ANSWERS: 1
  • No trespassing states the sign. Perhaps someone does not want you on their property--or you don't want them on yours. Is trespassing a mere nuisance, or a criminal action? What can be done to a person who commits criminal trespassing? Is there any defense?

    Scope

    Criminal trespassing is a crime, but the precise definition can vary from state to state, according to the wording and specification of the state laws. Penalties also vary by state. To ensure the exact definition and requirements, consult an attorney or check the laws in the state concerned.

    Definition

    Criminal trespass occurs by knowingly entering or remaining, unlawfully, in a dwelling or building that is fenced or enclosed in a way designed to keep intruders out. The trespasser, knowing he does not have the owner's consent, enters or remains on the property, establishing the criminal act. While trespass laws commonly focus on buildings and property, any real property is included--even cars and airplanes.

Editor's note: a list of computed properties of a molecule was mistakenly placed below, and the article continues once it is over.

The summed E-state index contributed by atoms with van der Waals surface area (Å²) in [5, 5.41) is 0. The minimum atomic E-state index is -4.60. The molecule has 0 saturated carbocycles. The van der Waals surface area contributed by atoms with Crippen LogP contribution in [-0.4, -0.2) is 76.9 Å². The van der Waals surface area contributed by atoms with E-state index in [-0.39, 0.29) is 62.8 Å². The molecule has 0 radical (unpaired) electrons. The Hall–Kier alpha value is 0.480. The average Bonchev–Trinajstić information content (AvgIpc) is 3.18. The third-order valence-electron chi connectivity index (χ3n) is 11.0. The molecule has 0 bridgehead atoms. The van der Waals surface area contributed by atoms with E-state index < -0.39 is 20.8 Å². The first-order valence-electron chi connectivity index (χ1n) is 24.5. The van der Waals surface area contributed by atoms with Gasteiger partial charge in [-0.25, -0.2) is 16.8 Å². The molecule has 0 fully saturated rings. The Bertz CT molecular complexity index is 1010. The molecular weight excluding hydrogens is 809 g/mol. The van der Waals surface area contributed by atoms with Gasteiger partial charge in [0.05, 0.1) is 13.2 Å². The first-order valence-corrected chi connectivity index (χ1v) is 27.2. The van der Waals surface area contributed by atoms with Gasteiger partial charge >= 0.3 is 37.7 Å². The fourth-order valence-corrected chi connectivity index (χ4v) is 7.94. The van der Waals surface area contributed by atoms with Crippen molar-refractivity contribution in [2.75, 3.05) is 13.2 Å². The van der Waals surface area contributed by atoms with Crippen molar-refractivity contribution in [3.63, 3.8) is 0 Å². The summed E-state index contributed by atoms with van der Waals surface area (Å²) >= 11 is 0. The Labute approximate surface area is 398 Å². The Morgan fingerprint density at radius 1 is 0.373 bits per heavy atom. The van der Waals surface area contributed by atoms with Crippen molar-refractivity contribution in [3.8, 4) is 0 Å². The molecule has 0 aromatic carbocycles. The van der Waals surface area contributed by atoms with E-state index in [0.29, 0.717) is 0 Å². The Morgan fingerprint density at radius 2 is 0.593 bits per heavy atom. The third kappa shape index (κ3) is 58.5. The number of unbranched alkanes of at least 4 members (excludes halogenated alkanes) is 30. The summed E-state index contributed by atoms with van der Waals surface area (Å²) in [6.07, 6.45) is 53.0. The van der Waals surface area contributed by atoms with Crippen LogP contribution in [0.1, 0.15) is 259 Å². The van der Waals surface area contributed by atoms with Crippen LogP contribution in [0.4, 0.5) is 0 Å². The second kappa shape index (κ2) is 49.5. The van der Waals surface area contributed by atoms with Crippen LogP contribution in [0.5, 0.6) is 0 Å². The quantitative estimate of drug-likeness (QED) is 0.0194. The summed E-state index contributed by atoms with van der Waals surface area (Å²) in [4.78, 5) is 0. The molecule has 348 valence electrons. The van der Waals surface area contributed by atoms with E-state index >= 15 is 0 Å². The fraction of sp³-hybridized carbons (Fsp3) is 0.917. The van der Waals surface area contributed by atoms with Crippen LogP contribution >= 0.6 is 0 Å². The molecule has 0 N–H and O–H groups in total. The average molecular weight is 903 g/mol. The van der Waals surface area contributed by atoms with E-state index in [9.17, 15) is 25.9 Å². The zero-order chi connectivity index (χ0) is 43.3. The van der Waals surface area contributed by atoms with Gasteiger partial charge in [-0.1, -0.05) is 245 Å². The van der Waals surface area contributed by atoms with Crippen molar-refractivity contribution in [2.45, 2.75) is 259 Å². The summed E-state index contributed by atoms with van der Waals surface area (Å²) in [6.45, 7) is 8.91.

Considerations

    "Without owner's consent" is an important element of criminal trespassing. In many of the states, the courts presume a knowing lack of consent if they did not get permission from the owner or representative personally. A fence, sign or other posting, or other barriers can also be proof of a lack of consent. Without consent, a guilty intent to trespass is assumed.

    Sentences

    Penalties for criminal trespassing vary by jurisdiction. But in most instances, it is a misdemeanor. Misdemeanors almost never involve jail time. A typical conviction will result in a Class C misdemeanor, a fine of $500 to $1,000 and restitution for any damages. Public service and jail or probation can occur, but that is less rare.

    Exceptions

    As in all legal issues, past behavior, extenuating circumstances and other concerns can lessen or increase the penalties for criminal trespassing. Criminal trespassing often involves hunter rights issues. Most states also require hunters get permission from the landowner, even if the property is not posted.

    Source:

    U.S. Legal Definitions

    Crime Definition FAQ

    Resource:

    United States Trespass Laws

    Criminal Trespass Lawyers

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